One thing that microsoft is good in is limiting their operating systems. As such Microsoft will drop a controversial three-app limit on Windows 7 Starter Edition by the time it reaches shelves, an apparent scoop by long-time Microsoft observer Paul Thurrott indicates. Although the restriction is often softened in practice, the approach would let owners use more than three full, active apps at a time. Microsoft previously instituted the limit both to accommodate the slower systems that would likely be used as well as to push customers towards the more lucrative Vista Home Basic.
The changes should also let users of the simplest Windows 7 build also change their desktop background, a feature that also wasn't an option in the past.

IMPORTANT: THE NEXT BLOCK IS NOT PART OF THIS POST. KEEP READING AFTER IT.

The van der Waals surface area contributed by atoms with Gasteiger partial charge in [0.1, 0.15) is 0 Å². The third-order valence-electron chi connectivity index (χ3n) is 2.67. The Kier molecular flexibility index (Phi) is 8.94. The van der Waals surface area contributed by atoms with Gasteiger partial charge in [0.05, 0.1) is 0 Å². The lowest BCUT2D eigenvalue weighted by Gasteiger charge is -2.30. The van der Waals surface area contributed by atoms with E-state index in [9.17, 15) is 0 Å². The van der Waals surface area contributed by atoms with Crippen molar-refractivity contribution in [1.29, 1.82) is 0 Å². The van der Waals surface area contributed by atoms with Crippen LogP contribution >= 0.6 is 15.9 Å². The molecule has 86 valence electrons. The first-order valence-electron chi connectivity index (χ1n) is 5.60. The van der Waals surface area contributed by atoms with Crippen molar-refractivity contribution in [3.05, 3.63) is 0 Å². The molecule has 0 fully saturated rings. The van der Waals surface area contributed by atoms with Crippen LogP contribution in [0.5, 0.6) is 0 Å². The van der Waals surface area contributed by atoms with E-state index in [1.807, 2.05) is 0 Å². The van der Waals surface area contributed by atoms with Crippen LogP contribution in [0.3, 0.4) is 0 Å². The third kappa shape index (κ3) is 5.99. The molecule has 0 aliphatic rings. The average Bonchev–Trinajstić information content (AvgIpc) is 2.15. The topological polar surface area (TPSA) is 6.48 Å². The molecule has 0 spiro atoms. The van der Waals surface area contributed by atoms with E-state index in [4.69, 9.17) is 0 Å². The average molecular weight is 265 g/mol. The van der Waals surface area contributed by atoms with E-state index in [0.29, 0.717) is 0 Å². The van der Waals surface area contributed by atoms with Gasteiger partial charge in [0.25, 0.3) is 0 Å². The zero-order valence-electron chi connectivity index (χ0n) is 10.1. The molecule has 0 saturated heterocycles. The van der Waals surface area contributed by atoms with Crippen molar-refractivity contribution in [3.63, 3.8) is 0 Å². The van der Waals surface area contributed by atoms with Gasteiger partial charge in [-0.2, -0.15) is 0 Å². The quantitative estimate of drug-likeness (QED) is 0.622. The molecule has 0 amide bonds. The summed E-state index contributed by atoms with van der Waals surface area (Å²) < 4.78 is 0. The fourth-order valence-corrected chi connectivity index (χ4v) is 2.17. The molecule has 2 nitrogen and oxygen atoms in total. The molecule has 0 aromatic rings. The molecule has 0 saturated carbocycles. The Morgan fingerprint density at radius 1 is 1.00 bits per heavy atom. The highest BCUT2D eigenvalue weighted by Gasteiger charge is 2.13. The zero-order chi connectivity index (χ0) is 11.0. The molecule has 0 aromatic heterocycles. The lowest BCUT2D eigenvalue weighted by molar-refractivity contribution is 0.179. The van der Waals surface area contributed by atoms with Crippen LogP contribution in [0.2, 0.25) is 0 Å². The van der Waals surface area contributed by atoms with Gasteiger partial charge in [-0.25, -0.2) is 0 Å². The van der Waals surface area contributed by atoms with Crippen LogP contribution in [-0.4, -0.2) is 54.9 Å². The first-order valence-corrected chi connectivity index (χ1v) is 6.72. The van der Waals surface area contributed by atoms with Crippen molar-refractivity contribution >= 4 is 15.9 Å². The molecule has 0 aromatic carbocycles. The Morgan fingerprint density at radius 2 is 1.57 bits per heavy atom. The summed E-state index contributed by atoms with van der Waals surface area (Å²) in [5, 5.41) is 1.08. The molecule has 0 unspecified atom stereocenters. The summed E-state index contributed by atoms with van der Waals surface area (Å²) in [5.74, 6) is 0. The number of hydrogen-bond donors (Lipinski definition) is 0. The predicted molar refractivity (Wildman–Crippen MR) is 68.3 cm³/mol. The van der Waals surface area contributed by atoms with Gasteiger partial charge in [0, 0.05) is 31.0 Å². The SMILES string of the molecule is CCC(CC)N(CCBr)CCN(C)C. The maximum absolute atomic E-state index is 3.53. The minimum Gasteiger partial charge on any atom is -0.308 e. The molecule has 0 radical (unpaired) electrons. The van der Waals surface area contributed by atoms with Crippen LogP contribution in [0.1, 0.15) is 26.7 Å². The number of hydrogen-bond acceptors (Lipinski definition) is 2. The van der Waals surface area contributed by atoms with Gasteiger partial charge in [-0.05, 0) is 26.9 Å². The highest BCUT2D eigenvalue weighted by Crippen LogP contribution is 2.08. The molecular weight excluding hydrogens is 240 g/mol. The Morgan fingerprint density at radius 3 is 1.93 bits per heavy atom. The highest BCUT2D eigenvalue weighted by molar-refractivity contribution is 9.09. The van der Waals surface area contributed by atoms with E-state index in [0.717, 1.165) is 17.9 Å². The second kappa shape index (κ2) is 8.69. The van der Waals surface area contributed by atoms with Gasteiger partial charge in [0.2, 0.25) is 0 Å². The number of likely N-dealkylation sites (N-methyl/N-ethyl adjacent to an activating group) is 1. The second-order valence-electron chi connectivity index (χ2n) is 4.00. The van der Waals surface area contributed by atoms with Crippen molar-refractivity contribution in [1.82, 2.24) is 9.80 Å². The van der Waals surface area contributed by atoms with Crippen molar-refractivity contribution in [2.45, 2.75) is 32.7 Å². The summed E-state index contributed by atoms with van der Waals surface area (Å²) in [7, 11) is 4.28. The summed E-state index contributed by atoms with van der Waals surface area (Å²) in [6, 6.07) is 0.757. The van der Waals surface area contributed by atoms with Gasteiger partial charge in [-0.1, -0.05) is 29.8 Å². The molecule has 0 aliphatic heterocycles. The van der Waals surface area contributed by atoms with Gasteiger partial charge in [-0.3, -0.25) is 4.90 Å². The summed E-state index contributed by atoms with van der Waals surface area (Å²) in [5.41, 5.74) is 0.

Why Microsoft would loosen its restrictions isn't mentioned in the seeming leak but may have its roots in the company's desire to maintain the control it recently gained of the netbook market. It won the market largely by heavily discounting Windows XP, eliminating most of the Linux cost advantage. Imposing major limits on the software bears the risk of steering some netbook buyers towards Linux, where those limits don't exist. Newer Linux variants like Ubuntu Netbook Remix are tailored just for the ultra-small computers.
Windows 7 Starter will nonetheless maintain some important restrictions, such as the absence of interface elements that require Aero Glass (such as "peek") and touchscreen support; as such, it's likely to increase the cost of convertible tablet netbooks and others with built-in touch.
Microsoft hasn't commented on the accuracy of the report.
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